Spoilers below for The Walking Dead's midseason premiere. Don't read on until you've watched!
If you ask any person to name a handful of the darkest shows on TV, there's a good chance The Walking Dead would come up, as post-apocalyptic death isn't generally subject fodder for the small screen's more lighthearted fare. And the first half of Season 7 was perhaps the most distressing and joy-free batch of episodes for Rick's group yet, thanks to all things Negan. But for tonight's midseason premiere, the AMC drama signaled a (presumably temporary) changing of the tonal guard.
With "Rock in the Road," The Walking Dead delivered a surprisingly fun and hilarious - or at least wildly amusing - first step on Team Family's path to declaring war on Negan and his Saviors. Here were the 7 moments from the midyear premiere that definitely had us hooting and cheering at the screen.
Gregory Saying "Rhetorical"
To this point, Gregory has been a self-obsessed tool as Hilltop's head honcho, and that one-note personality didn't change here, but actor Xander Berkeley let loose with a perfectly over-the-top performance that will make it more fun to hate him as the show goes forward. His "cowardice posing as strategic bravado" is to the point of parody throughout the early scene when Rick & Co. try to earn Hilltop's inclusion in anti-Negan propaganda - "They grow things." - and Berkeley's delivery reaches a fever pitch when he bellows "Rhetorical!" as if he were channeling his inner teenage daughter from 1997. How many times did I end up watching that line? RheTOR-ca-a-a-al.
Rick Meeting Ezekiel And Shiva...And Jerry
If viewers know anything about Ezekiel, it's that he's consumed by his own public image, convinced his monarchic visage is implicit in the peaceful success of The Kingdom. So you KNOW he wanted to make a strong first impression for Rick, Rosita, Michonne and the rest, but his big opening - a welcome to Jesus - was immediately undercut by Jerry also wanting to look important. Good ol' Jerry! Thankfully, everyone's deadpanned astonishment over Shiva made up for any second banana outbursts. The Walking Dead should have absolutely filled its hiatus with short webisodes centered solely on Ezekiel and Jerry doing menial tasks around their lively community.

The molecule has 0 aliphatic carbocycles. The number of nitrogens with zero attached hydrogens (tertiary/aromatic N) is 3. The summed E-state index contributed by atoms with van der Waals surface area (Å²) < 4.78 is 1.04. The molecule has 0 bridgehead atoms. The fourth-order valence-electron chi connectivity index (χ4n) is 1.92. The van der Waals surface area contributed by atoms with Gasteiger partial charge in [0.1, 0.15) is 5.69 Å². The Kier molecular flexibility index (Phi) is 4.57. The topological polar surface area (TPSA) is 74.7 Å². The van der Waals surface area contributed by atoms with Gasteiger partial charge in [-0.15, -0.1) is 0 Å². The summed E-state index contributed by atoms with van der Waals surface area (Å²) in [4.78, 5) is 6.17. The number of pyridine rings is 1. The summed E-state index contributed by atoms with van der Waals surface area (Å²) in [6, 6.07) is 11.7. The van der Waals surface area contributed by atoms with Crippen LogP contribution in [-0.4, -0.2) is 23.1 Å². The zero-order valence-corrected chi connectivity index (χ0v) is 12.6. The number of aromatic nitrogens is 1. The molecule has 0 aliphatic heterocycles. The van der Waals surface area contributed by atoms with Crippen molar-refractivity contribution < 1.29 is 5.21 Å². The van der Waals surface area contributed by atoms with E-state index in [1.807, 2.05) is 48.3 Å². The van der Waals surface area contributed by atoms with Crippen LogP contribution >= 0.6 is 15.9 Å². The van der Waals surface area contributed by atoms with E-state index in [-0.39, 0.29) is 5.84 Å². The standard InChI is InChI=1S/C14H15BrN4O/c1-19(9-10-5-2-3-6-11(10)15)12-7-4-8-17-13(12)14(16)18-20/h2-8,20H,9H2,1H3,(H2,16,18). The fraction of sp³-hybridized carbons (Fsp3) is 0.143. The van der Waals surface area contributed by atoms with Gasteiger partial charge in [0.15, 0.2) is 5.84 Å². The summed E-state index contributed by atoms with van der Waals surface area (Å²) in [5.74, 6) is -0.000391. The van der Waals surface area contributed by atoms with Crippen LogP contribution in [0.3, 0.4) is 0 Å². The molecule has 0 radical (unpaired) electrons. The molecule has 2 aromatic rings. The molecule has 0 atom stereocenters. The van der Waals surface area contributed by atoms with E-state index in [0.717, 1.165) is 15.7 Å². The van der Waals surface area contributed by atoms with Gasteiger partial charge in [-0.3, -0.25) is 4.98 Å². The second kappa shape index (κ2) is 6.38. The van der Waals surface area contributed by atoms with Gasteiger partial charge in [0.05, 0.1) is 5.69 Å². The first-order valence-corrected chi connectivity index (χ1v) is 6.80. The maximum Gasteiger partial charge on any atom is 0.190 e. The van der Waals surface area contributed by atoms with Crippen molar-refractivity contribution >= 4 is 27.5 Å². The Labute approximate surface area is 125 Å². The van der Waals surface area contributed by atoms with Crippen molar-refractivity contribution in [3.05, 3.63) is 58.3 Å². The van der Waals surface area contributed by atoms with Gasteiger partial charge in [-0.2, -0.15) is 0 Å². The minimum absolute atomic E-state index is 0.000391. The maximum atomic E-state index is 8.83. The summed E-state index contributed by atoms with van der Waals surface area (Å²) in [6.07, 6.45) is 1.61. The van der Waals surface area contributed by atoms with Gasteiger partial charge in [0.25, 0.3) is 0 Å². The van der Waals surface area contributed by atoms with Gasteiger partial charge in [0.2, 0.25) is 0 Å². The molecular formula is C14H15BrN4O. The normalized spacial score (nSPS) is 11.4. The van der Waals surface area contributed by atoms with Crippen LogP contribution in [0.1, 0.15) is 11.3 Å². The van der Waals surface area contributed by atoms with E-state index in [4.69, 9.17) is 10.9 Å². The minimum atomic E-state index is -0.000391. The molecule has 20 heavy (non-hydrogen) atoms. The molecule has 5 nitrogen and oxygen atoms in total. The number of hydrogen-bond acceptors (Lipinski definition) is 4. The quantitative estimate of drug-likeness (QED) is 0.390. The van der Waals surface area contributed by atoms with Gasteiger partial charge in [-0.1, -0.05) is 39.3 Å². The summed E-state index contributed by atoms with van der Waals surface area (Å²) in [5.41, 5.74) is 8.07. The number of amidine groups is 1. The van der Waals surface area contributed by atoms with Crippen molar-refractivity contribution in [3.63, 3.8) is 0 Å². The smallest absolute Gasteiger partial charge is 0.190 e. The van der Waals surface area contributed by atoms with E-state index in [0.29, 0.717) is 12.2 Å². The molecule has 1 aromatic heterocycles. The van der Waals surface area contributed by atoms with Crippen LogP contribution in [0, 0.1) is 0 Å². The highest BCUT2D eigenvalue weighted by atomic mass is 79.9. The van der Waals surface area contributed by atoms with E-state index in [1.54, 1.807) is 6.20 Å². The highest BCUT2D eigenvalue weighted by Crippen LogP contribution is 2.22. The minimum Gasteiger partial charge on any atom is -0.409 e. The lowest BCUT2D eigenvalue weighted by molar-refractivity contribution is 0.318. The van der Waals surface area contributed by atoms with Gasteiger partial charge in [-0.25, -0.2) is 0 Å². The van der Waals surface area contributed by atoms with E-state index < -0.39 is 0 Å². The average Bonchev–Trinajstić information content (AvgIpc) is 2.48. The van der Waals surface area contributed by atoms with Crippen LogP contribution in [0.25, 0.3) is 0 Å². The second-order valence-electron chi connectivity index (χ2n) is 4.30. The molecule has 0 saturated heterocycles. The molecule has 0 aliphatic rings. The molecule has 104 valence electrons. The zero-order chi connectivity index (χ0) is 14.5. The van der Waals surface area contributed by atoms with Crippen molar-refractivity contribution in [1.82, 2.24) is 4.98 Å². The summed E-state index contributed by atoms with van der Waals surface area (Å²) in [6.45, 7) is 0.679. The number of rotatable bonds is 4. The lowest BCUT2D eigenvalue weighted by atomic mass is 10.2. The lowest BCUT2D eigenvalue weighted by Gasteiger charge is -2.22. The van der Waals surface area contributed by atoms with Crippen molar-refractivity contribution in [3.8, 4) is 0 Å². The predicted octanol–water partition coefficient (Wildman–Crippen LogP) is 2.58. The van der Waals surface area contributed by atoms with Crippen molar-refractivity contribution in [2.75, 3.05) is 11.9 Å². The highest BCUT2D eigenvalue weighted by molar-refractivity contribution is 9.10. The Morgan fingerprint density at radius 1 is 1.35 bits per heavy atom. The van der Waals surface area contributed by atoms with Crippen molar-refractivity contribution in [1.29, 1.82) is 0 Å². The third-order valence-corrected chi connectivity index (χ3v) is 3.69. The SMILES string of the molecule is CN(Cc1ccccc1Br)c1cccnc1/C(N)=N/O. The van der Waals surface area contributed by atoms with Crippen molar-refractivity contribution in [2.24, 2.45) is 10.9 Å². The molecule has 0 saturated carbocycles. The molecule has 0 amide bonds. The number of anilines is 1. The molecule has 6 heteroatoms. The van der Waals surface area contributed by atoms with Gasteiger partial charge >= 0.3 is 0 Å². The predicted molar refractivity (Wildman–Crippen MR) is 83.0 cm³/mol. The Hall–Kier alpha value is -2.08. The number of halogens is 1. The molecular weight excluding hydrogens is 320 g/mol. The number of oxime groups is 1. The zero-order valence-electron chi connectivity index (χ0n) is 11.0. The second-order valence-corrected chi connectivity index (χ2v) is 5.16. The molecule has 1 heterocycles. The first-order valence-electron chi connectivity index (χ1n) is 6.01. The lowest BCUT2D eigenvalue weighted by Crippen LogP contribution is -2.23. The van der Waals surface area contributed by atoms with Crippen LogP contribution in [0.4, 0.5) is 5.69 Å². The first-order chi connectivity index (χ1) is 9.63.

After Ezekiel declined to offer support for Rick's plan to face Negan head-on, the group's dispersement was perhaps most notable for Daryl getting left behind, but viewers no doubt got the episode's biggest "Oh, snap!" moment when Sasha offered a conversational olive branch to Rosita, who politely avoided interrupting before snapping necks with this line.
B-b-b-booyah! Not that Sasha needs to be shut out for Abraham's actions, but the world ending doesn't mean that relationship-driven saltiness has gone away. Also, am I wrong about this being the first time that, all the enormous implications aside, The Walking Dead made it explicitly known that Abraham and Sasha had sex?
Fat Joey's Radio Eulogy